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11 Mile *Training* Ride Story :)

     Okay, so at least two people have said to go ahead and tell it so here
     it is.  I get a little long winded, so delete if you aren't

     In the way of a little background, I have been conditioning my 4 year
     old App gelding since April.  We have very difficult trails where I
     board, so we have been taking it very slow.  The loop we usually do is
     about 1.75 miles (we do 2-3 loops), but there are 4 moderate hill
     climbs and a few very technical portions where you are stepping over
     big logs and negotiating gravelly pine straw covered downhills so I
     felt like he was ready for an easy ride of a longer distance.

     The ride was sponsored by a local Special Equestrians group, and since
     I don't give to other charities, seemed like a good deal all the way
     around.  My only problem was how to get there.  I don't have a
     trailer, and no one else at the barn who wanted to go did either.
     Internet to the rescue!  I put out word on another, Alabama horse list
     that I would like to go and would willingly pay gas money, and within
     a day I had a ride.  Yippee!

     We worked out a time to meet Saturday morning which caused me to wake
     up at 4am (see, it was good practice all the way around) so that I
     could get to the barn and let the chunk eat before we left.  When he
     pulled up with the trailer was the first time I actually met Steve,
     and I didn't know his last name until we were on the way home after
     the ride.  Hey, he had horses, and that was good enough for me.

     With Steve's horse in the front of the trailer, Zane had to go in the
     back compartment (stock trailer which he loves).  Well, he got the
     front two feet in and then decided he just wasn't going to fit.  We
     had to convince him that he would be able to get that big butt in
     there by literally putting one back leg in and then the other.  This
     was the first instance of the day where Zane showed off his incredible
     tolerance for all the weird things humans do.

     The ride started at 9am, and we were a good hour away so we hit the
     road.  About half way there, Steve starts going uh-oh and tapping at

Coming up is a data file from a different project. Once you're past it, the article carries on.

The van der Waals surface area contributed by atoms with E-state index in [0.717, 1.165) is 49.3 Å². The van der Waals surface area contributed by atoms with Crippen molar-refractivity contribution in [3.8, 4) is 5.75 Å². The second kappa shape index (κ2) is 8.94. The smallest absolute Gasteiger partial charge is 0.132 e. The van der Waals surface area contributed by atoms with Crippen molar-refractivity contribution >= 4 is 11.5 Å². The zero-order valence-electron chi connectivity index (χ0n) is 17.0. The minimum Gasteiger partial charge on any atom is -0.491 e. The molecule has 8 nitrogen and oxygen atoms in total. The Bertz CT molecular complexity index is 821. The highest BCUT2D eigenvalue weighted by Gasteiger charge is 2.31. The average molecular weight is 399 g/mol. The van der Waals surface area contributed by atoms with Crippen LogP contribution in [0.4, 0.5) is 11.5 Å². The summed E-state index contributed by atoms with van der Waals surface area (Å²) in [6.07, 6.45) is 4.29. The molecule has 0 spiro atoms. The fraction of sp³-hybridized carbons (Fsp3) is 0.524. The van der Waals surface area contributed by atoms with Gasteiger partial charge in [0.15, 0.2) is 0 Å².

some gauge on his dashboard.  I start to think maybe I should have
     checked to make sure his truck would get us there - and thinking about
     the 20 or so miles we'd already gone away from the barn.  I envisioned
     myself riding back along 2 lane highways.  Turns out his alternator
     had gone kaplooie.  Lucky for me, there is a NAPA parts store in a
     town right outside of the ride site.  Luckier still is that Steve is a
     mechanic.  An unscheduled 35 minute pit stop and we are back on the
     road with a brand new alternator.

     As we pulled up into the trailer parking area (not quite a camp since
     no one stayed overnight, but close enough for me), I started getting
     excited and thinking about how great this was going to be.  This was
     actually Zane's first trip outside of the barn, so I wanted him to
     really get the feel of the camp with all the people, dogs, and other
     horses.  He was remarkably calm and seemed to take everything in
     stride.  He had actually managed to get his head over the divider and
     had devoured half of the hay in Steve's hay bag by the time we got
     there.  (No eating on trail/in camp/anywhere problems here.)  He was a
     little warm, probably from the ride down and the 35 min. alternator
     pit stop.

     We checked in, showed our Neg. Coggins and got a little goodie bag
     that I later found had some really great stuff in it donated by the
     local feed mills and tack shops.  I thought of it as my
     "pre-completion award".

     By the time we mounted up, most everyone had already left and was well
     on their way to the lunch area, 11 miles away.  I started thinking of
     this as my 1st vet stop just to have that mentality.  I actually could
     have gone on a second loop after lunch of 10 miles, but both Zane and
     I had enough by then.

     The trail was beautiful, and true to my informant it was an easy ride
     with a few gentle hills and maybe one or two moderate climbs.  No
     steep downhills.  We had left camp just in front of 15 riders on show
     Arabians, but after losing Steve's dog and waiting for him to be
     found, they ended up in front of us.  Our first water crossing came
     not too long after that.  Zane had never been exposed to water.  There
     just isn't all that much water where I board.  Needless to say, I was
     already a little nervous about how he would handle it.  I was riding